Some of you may remember exactly where you were and what you were doing when President John F. Kennedy was assassinated on November 22, 1963.
Others may recall where they were and what they were doing when the space shuttle Challenger broke apart just over a minute after launching on January 28, 1986.
Probably all of us can picture where we were and what we were doing 22 years ago today when the deadliest terrorist act on U.S. soil occurred.
We all have the date – September 11, 2001 – indelibly etched upon our minds. Our lives were changed forever. We’ll never forget.
4 planes, 19 terrorists
Today I want to give you a brief recap of that fateful day and remind you of what has changed as a result. I also want to give you an opportunity to chime in with your memories of 9/11. And ask how you commemorate the men and women who lost their lives that day.
It was a sunny Tuesday morning across most of the U.S. when word started coming in that several commercial flights were flying off target with no communication to the FAA or local towers.
Nineteen terrorists hijacked four planes, each taking off from Eastern U.S. airports and headed to the West Coast. American Airlines Flight 11 crashed into the North Tower of the World Trade Center, while United Airlines Flight 175 slammed into the South Tower 17 minutes later.
American Flight 77 struck the west wall of the Pentagon. United Flight 93 crashed in a field in Stonycreek Township in Pennsylvania after passengers thwarted the efforts of terrorists steering the plane toward Washington, D.C. and presumably the White House.
War on terror commences
You’re probably reading this paragraph moments after finishing the previous one. But that’s not how I wrote it. I had to step away from my computer for a few minutes to compose myself. My grief and anger came rushing back at me much more forcefully than I had anticipated.
I don’t know about you, but it’s 22 years later and I’m not close to getting over that hideously horrible act of cowardice by America’s enemies. No other event during my lifetime has left me more sad and furious at the same time.
Nearly 3,000 people died that day due to the senseless attacks and at least twice that number were injured. Structural damage was estimated at $100 billion, with total economic damage up to $2 trillion.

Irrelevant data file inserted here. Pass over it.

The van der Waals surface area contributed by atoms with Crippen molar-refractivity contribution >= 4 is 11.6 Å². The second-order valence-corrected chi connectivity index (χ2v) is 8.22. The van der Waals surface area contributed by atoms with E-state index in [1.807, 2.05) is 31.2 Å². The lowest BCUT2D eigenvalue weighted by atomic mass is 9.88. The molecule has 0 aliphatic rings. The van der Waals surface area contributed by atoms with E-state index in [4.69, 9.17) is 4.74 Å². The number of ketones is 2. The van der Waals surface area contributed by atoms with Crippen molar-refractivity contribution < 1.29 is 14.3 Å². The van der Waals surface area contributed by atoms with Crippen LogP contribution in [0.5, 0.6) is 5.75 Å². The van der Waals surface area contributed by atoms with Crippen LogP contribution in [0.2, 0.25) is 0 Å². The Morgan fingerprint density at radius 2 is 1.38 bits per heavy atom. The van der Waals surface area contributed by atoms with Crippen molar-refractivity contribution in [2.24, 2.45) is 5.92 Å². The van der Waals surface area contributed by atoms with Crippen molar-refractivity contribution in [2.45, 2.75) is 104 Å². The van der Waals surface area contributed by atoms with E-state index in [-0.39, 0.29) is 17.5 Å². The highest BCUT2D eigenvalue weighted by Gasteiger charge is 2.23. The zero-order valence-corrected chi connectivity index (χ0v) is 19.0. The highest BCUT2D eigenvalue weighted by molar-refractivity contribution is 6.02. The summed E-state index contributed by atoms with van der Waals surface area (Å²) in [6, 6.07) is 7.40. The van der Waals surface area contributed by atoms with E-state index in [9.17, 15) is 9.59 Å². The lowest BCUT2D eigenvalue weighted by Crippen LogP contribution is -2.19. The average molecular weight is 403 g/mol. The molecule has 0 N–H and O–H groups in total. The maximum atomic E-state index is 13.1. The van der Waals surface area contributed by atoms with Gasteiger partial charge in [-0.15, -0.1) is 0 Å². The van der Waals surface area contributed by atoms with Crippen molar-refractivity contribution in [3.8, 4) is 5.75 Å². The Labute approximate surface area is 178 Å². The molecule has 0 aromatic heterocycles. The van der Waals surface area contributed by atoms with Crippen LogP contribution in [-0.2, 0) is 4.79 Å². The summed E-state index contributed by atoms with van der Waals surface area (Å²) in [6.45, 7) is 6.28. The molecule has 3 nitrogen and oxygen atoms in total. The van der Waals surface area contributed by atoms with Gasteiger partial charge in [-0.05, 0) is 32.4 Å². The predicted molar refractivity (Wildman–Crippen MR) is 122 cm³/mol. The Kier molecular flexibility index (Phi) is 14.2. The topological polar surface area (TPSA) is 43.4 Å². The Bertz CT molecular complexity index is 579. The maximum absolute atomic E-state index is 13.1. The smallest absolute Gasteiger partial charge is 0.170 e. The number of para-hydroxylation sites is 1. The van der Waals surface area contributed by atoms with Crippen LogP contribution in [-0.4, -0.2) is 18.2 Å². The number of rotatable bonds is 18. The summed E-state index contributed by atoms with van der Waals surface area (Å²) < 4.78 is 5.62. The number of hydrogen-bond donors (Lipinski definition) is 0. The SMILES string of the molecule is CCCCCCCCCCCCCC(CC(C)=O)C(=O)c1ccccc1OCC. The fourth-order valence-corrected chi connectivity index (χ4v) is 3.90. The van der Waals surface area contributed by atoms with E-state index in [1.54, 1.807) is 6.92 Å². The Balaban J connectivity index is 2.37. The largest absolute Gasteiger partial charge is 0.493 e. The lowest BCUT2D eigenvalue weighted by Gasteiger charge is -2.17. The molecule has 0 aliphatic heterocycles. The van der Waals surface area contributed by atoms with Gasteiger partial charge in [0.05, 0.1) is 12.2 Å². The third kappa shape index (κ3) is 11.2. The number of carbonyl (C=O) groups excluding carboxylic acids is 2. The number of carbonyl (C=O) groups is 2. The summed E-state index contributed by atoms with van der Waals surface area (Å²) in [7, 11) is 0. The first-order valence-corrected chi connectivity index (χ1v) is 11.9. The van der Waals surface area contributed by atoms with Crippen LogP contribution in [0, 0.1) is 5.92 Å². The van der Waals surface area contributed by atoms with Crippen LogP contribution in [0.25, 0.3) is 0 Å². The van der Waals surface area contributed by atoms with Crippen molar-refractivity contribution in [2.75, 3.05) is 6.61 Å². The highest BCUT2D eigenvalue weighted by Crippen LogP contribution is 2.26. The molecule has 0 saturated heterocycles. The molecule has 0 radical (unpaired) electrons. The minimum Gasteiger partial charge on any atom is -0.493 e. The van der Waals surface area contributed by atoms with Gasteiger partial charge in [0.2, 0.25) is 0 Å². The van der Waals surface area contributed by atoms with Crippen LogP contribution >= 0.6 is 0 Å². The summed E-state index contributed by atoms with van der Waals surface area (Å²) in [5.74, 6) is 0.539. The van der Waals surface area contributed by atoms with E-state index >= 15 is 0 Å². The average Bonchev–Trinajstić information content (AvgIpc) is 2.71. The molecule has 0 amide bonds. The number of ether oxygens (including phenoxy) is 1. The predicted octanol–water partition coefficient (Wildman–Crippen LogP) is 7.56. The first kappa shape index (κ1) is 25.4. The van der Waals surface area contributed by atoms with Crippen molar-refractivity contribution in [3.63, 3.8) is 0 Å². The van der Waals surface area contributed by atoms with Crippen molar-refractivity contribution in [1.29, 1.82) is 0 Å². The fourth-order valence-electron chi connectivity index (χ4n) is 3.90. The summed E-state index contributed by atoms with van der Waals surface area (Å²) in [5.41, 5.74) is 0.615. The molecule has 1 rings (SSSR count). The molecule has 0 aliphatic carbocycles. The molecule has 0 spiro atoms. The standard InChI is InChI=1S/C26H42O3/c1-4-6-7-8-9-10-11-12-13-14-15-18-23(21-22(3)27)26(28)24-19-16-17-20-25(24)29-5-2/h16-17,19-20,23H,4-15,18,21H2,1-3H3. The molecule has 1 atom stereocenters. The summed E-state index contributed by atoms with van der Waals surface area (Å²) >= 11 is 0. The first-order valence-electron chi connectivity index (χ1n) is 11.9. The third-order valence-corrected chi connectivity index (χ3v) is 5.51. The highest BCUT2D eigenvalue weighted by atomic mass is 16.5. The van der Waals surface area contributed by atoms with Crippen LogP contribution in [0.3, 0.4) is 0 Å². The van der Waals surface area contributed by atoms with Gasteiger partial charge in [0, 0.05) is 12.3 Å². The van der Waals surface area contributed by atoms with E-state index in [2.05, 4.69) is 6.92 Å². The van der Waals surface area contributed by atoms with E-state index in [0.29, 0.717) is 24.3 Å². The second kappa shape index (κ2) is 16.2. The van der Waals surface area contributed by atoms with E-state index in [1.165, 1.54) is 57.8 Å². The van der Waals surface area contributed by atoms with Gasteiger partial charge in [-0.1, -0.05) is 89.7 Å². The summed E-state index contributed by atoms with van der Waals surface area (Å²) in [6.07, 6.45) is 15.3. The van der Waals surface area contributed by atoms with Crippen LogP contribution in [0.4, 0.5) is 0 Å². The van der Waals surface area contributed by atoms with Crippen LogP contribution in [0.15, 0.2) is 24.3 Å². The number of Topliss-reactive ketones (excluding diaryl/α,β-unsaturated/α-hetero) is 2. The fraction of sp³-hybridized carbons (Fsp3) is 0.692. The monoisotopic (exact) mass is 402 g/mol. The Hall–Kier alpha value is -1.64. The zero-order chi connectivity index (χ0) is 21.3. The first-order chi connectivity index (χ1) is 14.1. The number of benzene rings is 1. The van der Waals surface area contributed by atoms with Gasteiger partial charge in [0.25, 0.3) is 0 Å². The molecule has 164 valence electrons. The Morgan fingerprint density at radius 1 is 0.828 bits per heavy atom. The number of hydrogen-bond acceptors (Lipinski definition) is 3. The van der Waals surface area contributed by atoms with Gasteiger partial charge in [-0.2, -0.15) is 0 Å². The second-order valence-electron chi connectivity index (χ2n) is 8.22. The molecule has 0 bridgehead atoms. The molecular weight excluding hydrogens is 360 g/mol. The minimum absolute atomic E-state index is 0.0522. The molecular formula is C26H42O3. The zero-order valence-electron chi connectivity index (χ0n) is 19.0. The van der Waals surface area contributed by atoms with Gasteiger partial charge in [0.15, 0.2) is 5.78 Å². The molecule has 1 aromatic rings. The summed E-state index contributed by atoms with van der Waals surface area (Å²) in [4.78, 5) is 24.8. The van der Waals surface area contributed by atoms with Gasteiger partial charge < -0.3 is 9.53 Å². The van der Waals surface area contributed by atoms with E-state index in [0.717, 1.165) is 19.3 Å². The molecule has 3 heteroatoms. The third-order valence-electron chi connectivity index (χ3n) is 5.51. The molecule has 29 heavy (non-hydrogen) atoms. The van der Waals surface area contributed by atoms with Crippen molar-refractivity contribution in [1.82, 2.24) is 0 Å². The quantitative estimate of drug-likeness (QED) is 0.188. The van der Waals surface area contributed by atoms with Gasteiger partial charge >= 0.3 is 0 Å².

Al-Qaeda’s attacks launched a global war on terror that continues to this day. Three years after the attacks, al-Qaeda leader Osama bin Laden claimed responsibility after having denied it. In 2011, he was killed during a raid on his compound in Pakistan by the U.S military.
Homeland Security founded
As we are all very much aware, many things have changed since 9/11. Especially in connection with national security and travel.
The U.S. and some of our allies have gone to war in Iraq and Afghanistan to battle terrorists whose stated goals include the destruction of America.
The U.S. Department of Homeland Security was established in 2003, with headquarters in Washington, D.C. The chief goal of this agency was to develop a security framework to protect our country from large-scale attacks directed from abroad.
There are now nearly 250,000 Homeland Security employees. Among its missions are anti-terrorism, border security, and disaster prevention and management.
The rules have changed
Anyone who has traveled by air over the past 20-plus years knows how dramatically that previously simple activity has changed.
We now stand in long lines, removing shoes and belts. And we now have our persons and our belongings scanned much more carefully than before.
While many people become frustrated over the tactics of the Transportation Security Administration, there is no question that it is much more difficult than before to hijack a commercial flight.
Similar safeguards have been put into place with other forms of travel. Including water and train travel.
Attack sparks patriotism
What about the mindset of Americans following 9/11? How did that change? Shock, sadness, fear, and anger were the immediate reactions of many citizens.
A surge in patriotism ensued. Following U.S. airstrikes against the Taliban and al-Qaeda forces in Afghanistan, nearly 80% of Americans said they had displayed an American flag.
Political differences were set aside, with President George W. Bush’s approval rating leaping 35 percentage points in a three-week span.
Public trust in government rose dramatically. As did the percentage of Americans who turned to churches or prayer in response to the attacks.
Americans are resilient
Of course, nothing lasts forever. While national security remains a major focus of the U.S. government 22 years after 9/11, trust in government has lessened and political partisanship has grown.
The emphasis on security has probably made us a safer nation, but there are many threats we are still grappling with. Including cyber attacks targeting the country’s infrastructure and threatening to disrupt our daily lives.
Americans are resilient people. We always will be. We don’t shy away from challenges and we come together – despite our differences – when the situation calls for it.
None of us will ever be the same after the events of September 11, 2001, but perhaps in some ways we’re better. We’ve proven we can get up off the canvas and proactively carry the fight against our enemies. We’re determined to never be caught off-guard again.
It’s your turn
As promised, I want to provide you with the chance to express your thoughts and memories of this tragic date in U.S. history.
You might want to include where you were and what you were doing when you heard the news. How has 9/11 impacted your life since then?
Please feel free to do that in the comments section below. If there is anything special you have done or are planning to do to honor the women and men who perished on 9/11, please include that as well.